As I said, feel free to copy this code and add to your website. But understand the basics first. Keep googling until you understand what everything means. And if your previous work on building buttons, colours, laying down HTML divs etc was done properly with good understanding - you will now find it much easier to read the code and edit it to fit your project. 

If you are feeling bad about cheating, then don’t. I am yet to meet any other software engineer that doesn’t do it. Learning from others, taking from their work and adding your own twist is what the entire open World Wide Web is based on. Everyone benefits!

Phase 4 - hitting a wall (again)

Not everything was rosy and smooth. There were loads of nights when nothing was working and I was completely stuck. The last time this had happened I gave up the whole thing for a full year and I didn't want to repeat that. You can’t do much here, apart from continue going. If your “why” is strong, then you will find the intrinsic motivation. If you are still struggling check the Phase 5 instructions. 

This is completely normal. You have achieved the 20% basics. By now you probably know the basic html page design and how servers and databases work. But you are struggling to probably add a filter to your page, or hook your frontend with the backend. It’s totally fine. You will get it soon. If it was easy, then everyone would be doing what you are trying to do. All the people who find this easy, have been doing it for years. Remember that. They were all struggling at some point of time. 

Update - 

This is apparently well researched topic called the U-curve of performance vs pressure. If you are not in the best performance zone, then decrease the pressure a bit. 

Phase 5 - finding your support group 

I am lucky to have peers, colleagues and friends from the technology world who already know how to code. People whom I can call at 2 AM with my issues and they will help me out. If you don’t have such a group, you can find them online. Keep asking questions online, engage deeply with people who reply to you in forum comments and make friends.

You would be very very surprised by how much the universe can provide you once you ask for help.

I used to buzz my friends on Whatsapp, emails and even calls! No one ever asked me to fuck off. Everyone was patient and super helpful. And I will forever be grateful to them. I think I might have given up without them.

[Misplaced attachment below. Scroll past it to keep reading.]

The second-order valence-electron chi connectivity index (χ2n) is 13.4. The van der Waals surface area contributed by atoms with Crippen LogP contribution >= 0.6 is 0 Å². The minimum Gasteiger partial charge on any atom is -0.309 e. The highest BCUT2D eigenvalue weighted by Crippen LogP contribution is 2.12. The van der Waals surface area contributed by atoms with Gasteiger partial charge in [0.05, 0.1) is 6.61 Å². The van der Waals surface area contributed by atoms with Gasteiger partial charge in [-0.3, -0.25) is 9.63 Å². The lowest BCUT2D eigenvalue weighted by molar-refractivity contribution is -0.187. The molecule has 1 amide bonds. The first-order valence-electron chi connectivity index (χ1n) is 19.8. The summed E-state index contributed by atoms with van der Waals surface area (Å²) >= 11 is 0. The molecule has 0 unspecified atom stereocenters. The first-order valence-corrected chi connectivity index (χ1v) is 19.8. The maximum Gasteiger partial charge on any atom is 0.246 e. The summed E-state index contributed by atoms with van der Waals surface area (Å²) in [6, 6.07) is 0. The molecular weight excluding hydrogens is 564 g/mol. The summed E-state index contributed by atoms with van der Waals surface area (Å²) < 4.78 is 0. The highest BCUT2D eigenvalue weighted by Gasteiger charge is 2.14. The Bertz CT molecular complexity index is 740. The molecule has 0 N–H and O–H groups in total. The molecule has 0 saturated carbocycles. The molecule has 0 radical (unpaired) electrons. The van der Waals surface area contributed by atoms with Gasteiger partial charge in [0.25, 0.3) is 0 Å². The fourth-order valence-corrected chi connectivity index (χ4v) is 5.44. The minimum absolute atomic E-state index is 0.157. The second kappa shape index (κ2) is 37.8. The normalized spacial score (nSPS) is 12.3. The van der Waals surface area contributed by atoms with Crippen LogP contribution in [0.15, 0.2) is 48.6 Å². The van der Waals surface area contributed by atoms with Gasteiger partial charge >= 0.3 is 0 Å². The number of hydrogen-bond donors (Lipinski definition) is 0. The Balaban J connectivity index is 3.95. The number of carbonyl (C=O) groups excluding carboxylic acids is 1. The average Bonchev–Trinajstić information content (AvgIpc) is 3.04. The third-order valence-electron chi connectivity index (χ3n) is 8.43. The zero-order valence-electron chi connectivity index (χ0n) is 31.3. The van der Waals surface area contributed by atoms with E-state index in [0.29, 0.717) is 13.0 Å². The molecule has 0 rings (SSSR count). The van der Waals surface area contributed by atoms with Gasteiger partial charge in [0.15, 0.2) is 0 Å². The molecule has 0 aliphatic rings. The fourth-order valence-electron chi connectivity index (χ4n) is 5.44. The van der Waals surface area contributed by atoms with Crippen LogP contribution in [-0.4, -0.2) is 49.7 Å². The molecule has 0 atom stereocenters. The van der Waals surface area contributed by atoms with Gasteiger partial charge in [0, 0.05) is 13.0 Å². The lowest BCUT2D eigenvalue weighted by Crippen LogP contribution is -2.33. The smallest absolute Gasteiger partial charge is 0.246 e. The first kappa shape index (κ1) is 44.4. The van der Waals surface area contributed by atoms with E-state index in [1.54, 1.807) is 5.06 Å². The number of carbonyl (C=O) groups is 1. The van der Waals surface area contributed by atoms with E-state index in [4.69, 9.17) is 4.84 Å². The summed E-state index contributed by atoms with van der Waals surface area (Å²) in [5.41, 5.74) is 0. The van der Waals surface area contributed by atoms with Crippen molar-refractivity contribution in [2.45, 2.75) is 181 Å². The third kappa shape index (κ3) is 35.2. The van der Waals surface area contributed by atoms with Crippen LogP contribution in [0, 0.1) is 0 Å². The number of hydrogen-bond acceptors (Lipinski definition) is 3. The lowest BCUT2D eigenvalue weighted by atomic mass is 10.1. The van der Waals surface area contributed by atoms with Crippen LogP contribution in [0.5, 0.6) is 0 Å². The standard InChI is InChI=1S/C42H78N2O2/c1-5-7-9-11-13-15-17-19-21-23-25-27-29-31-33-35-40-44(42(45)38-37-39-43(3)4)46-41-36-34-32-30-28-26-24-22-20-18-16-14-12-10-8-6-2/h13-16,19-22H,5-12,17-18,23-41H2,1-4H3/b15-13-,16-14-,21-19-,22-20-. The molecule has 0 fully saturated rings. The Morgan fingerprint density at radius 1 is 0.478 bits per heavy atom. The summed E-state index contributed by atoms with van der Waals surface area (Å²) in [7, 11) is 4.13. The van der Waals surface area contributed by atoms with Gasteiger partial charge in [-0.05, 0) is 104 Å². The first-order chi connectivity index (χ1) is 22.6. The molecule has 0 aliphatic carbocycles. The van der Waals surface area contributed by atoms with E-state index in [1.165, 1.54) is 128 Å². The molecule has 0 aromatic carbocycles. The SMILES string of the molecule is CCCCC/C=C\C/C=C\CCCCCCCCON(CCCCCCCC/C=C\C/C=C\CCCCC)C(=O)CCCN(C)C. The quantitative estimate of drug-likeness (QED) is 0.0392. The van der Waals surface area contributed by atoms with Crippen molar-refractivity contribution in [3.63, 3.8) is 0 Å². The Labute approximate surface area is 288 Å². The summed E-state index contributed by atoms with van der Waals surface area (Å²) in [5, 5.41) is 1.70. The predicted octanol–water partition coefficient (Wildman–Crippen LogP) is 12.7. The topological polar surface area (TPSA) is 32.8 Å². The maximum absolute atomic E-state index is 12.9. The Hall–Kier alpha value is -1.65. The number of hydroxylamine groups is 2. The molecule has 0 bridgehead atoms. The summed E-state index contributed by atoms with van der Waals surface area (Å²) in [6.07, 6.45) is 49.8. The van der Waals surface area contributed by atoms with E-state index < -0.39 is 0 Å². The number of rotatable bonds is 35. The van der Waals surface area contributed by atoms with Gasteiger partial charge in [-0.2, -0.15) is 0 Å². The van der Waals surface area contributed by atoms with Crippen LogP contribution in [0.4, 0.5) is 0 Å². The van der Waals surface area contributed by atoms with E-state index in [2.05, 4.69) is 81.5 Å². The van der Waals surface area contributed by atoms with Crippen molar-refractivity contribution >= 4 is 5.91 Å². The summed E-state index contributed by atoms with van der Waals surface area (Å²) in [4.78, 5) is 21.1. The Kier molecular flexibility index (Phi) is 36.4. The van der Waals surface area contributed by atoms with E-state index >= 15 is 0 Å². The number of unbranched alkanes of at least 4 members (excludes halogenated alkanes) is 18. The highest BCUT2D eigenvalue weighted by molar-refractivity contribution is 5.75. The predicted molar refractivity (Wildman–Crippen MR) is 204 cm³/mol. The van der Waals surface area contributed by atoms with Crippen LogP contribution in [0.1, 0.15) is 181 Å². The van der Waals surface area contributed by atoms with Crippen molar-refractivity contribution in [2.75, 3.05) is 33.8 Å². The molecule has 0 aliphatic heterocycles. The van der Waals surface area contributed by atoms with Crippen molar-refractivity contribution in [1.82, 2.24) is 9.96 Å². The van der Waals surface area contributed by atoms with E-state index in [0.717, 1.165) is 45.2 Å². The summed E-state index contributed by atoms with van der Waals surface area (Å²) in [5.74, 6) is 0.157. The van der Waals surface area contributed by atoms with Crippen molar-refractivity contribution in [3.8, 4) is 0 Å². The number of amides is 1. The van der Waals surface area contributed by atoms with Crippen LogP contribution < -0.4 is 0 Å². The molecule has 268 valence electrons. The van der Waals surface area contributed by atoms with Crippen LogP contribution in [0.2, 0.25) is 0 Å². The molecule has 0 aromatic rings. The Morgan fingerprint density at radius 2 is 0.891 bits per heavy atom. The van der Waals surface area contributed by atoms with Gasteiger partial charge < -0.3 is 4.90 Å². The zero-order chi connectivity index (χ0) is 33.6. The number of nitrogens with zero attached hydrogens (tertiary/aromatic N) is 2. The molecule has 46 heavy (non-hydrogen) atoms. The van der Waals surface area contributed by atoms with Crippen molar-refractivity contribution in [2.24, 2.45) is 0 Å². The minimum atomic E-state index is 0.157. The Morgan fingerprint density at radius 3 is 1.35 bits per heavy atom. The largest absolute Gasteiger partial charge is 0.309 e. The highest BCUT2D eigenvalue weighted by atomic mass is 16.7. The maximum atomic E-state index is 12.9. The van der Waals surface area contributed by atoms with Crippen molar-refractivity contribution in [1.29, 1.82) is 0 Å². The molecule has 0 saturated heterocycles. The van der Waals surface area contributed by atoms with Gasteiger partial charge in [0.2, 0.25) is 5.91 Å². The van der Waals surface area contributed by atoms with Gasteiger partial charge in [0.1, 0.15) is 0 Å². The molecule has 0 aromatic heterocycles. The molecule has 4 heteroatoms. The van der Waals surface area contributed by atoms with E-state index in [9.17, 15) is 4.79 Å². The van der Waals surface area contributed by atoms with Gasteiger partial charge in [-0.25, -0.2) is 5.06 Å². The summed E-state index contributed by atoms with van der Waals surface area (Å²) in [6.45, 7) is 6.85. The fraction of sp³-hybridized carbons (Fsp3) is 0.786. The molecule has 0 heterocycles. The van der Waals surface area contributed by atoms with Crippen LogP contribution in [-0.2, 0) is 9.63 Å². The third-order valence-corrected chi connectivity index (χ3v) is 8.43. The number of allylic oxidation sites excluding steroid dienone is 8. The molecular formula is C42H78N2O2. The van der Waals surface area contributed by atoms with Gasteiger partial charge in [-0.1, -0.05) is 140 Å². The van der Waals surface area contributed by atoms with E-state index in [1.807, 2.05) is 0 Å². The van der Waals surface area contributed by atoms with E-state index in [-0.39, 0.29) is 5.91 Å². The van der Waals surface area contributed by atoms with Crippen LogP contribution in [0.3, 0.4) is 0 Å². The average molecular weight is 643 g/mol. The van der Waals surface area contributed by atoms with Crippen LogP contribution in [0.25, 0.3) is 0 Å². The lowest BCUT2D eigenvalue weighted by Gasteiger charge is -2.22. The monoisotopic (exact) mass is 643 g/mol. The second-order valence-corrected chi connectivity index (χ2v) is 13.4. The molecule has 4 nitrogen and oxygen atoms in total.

If you need more support, message me personally and I will make sure I am there for you. If you can show me serious about this, so will I be in helping you. I don't care if you are a stranger, or where you live. If you need help in getting this done, find a way to message me and I will be there.

What not to do

Don’t send “can you help me code” / “How do I learn javascript” generic messages. That is too vague and shows your lack of preparedness. Ask specific stuff e.g. “I want to center this button on my page, but it's left aligned. I tried Googling but I couldn’t make it work. Can you help?”. Or simply paste the code and ask “Why is this not working? This is the error that I get” 

Phase 6 - you are a coder now

My Github commits in 2020. The year where I finally felt a at ease with this new skill

One day, you will get up and realise you are a coder now. It would all seem so natural to you. You won’t be bashing your head on the keyboard every few hours. You would think that you were always meant to do this! It will become part of your life, and your entire identity would have changed. 

It might seem very far away if you are starting today, but it’s not. Just start. If you have started and are struggling today, go back to your why. Intrinsic motivation will see you through. If you have learned something new yourself online, I would love to hear what worked for you.

The 1% better newsletter

Actionable guides on remote work, leadership & lifestyle design.
No spam, ever.

Read more

Creativity is overrated

The science of being creative

Read Story

Change your heroes

Want to change your life? Start here.

Read Story